The six war-weary fighter aircraft still remaining on Mindanao were used to try to neutralise any Japanese fighter aircraft at Davao airfield, and to protect the bombers while leaving and arriving back at their various airfields.
The Japs managed to destroy one of the B-17 Flying Fortress's at Del Monte during a bombing raid. The other two B-17's were also seriously damaged during the Jap bombing raid. Prior to this the B-17's had only completed a bombing attack on Nichols Field and one other attack against ships anchored in Cebu Harbour.
The B-25 Mitchell's were involved in over twenty sorties. They sank one Jap transport and possibly two others. They also shot down three Japanese aircraft. They managed to escape any Japanese bombing raids because they were dispersed to more concealed airfields.
Major General Ralph Royce was then appointed the North-Eastern Area Commander. North-Eastern Area Headquarters was located in Townsville in north Queensland. Royce's Chief of Staff was Air Commodore Lukis.
WAAAF Driver Motor Transport, ACW Jan Arthur (100044) became a personal driver for a number of US Generals including General Scanlon, General Royce and General Walker. ACW Arthur also drove General Douglas MacArthur around when he visited Townsville.
General Ralph Royce may possibly have lived at "Duncragen" at 4 Cleveland Terrace, Melton Hill in Townsville overlooking The Strand.
The Japanese carried out three bombing raids on Townsville on the nights of 26, 28 and 29th July 1942. On 29 July 1942, Major General Ralph Royce sent a message to the Commander General, Allied Air Forces in Brisbane with a proposal to relocate Area Combined Headquarters in Townsville to an underground location inside Castle Hill.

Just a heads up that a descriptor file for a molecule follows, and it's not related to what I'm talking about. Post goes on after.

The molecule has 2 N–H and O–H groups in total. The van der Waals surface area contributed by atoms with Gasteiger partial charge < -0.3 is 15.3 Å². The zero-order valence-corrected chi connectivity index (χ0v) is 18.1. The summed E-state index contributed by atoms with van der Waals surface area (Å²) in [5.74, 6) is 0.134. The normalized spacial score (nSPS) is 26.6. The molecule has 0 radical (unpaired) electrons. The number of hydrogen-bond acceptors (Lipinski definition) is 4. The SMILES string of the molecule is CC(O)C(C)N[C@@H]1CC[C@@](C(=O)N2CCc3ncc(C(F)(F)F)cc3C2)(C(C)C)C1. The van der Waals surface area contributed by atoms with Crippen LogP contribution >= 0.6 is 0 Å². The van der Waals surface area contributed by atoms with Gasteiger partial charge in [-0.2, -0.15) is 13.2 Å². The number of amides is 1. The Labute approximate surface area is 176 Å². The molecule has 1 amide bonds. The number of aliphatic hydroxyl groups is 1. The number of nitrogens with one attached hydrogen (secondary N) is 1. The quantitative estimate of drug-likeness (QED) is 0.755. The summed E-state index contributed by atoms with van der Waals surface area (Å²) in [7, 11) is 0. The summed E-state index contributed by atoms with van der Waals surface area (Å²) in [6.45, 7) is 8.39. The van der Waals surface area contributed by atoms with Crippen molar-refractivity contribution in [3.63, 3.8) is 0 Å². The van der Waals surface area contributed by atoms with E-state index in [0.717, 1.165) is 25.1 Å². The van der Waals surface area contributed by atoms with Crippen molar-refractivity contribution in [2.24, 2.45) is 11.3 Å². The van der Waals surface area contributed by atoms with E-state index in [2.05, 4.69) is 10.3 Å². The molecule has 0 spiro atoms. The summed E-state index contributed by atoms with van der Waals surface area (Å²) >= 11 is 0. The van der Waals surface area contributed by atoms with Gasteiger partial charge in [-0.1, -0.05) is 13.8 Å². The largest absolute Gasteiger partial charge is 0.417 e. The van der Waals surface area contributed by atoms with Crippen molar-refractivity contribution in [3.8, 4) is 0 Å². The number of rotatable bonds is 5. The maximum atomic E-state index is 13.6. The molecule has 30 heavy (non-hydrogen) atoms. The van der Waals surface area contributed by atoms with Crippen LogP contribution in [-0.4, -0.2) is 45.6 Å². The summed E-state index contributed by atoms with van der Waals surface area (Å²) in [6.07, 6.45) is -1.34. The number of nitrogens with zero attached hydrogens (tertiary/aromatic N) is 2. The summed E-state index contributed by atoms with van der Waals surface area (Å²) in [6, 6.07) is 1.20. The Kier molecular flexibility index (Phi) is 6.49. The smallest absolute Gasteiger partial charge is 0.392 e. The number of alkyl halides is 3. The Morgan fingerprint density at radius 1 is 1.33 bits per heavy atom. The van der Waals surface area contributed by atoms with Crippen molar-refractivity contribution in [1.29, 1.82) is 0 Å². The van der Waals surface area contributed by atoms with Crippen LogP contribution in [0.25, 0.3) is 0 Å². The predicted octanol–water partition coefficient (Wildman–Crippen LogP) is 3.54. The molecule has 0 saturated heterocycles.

|Proposal of 29 July 1942 by Major General Ralph Royce, North East Area Commander in Townsville, to relocate ACH Townsville underground inside Castle Hill|
|Sketch of an area
near West End Cemetery near Scully and Francis Streets, West End
"P/O O'Sullivan - Please make a search of titles for allotments in Portion XCVI. Wing Commander Grant wants owners names and description frantically urgently for General Royce."
Brigadier General Walker was appointed by General George C. Kenney in about August 1942 to command the Allied Air Forces in the North Eastern area with the assistance of Group Captain William Henry "Bull" Garing of the RAAF. This new assignment for General Walker included command of V Bomber Command of the 5th Air Force.
General Kenney advised Major General Royce that he was to return to the USA as General Arnold wanted him to run the 1st Air Force. After his return to the United States he commanded the South-east Training Command and then the First Air Force. In September of '43 he took over the Middle-east Theater of Operations. During the invasion of Europe he served as Deputy Commander of the 9th Air Force.
Some references show his name as Ralph G. Royce. His son Ralph Scott Royce told me that his father had no middle name and he was shown on military rolls as Ralph (nmi) Royce.
© Peter Dunn 2006
This page first produced 1 August 2004
This page last updated 04 May 2013